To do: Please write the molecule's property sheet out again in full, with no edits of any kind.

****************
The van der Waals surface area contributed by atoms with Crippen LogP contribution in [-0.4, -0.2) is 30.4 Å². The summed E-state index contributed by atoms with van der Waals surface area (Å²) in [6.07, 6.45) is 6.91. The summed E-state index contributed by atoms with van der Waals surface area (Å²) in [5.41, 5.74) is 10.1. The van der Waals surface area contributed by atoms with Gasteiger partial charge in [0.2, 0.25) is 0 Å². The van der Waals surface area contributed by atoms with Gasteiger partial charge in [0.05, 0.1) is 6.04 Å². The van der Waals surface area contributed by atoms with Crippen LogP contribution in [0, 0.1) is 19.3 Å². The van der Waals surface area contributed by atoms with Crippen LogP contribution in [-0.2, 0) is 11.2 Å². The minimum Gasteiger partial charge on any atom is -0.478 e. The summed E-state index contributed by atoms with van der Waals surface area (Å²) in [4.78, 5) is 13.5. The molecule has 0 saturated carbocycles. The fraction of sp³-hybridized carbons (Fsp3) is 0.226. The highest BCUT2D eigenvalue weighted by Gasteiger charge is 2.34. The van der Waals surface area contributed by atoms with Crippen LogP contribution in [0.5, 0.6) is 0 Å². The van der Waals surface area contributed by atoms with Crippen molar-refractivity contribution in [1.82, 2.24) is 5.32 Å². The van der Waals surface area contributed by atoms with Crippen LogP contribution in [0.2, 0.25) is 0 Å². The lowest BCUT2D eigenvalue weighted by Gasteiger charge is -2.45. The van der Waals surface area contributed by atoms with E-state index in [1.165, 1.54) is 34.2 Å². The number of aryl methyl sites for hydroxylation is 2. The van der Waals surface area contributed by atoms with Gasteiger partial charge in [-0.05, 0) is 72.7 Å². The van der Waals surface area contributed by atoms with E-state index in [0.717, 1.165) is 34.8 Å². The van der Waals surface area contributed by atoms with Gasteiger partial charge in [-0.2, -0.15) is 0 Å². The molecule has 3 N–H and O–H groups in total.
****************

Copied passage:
The van der Waals surface area contributed by atoms with Crippen LogP contribution in [-0.4, -0.2) is 30.4 Å². The summed E-state index contributed by atoms with van der Waals surface area (Å²) in [6.07, 6.45) is 6.91. The summed E-state index contributed by atoms with van der Waals surface area (Å²) in [5.41, 5.74) is 10.1. The van der Waals surface area contributed by atoms with Gasteiger partial charge in [0.2, 0.25) is 0 Å². The van der Waals surface area contributed by atoms with Gasteiger partial charge in [0.05, 0.1) is 6.04 Å². The van der Waals surface area contributed by atoms with Crippen LogP contribution in [0, 0.1) is 19.3 Å². The van der Waals surface area contributed by atoms with Crippen LogP contribution in [-0.2, 0) is 11.2 Å². The minimum Gasteiger partial charge on any atom is -0.478 e. The summed E-state index contributed by atoms with van der Waals surface area (Å²) in [4.78, 5) is 13.5. The molecule has 0 saturated carbocycles. The fraction of sp³-hybridized carbons (Fsp3) is 0.226. The highest BCUT2D eigenvalue weighted by Gasteiger charge is 2.34. The van der Waals surface area contributed by atoms with Crippen LogP contribution in [0.5, 0.6) is 0 Å². The van der Waals surface area contributed by atoms with Crippen molar-refractivity contribution in [1.82, 2.24) is 5.32 Å². The van der Waals surface area contributed by atoms with Crippen LogP contribution in [0.2, 0.25) is 0 Å². The lowest BCUT2D eigenvalue weighted by Gasteiger charge is -2.45. The van der Waals surface area contributed by atoms with E-state index in [1.165, 1.54) is 34.2 Å². The number of aryl methyl sites for hydroxylation is 2. The van der Waals surface area contributed by atoms with Gasteiger partial charge in [-0.05, 0) is 72.7 Å². The van der Waals surface area contributed by atoms with E-state index in [0.717, 1.165) is 34.8 Å². The van der Waals surface area contributed by atoms with Gasteiger partial charge in [-0.2, -0.15) is 0 Å². The molecule has 3 N–H and O–H groups in total.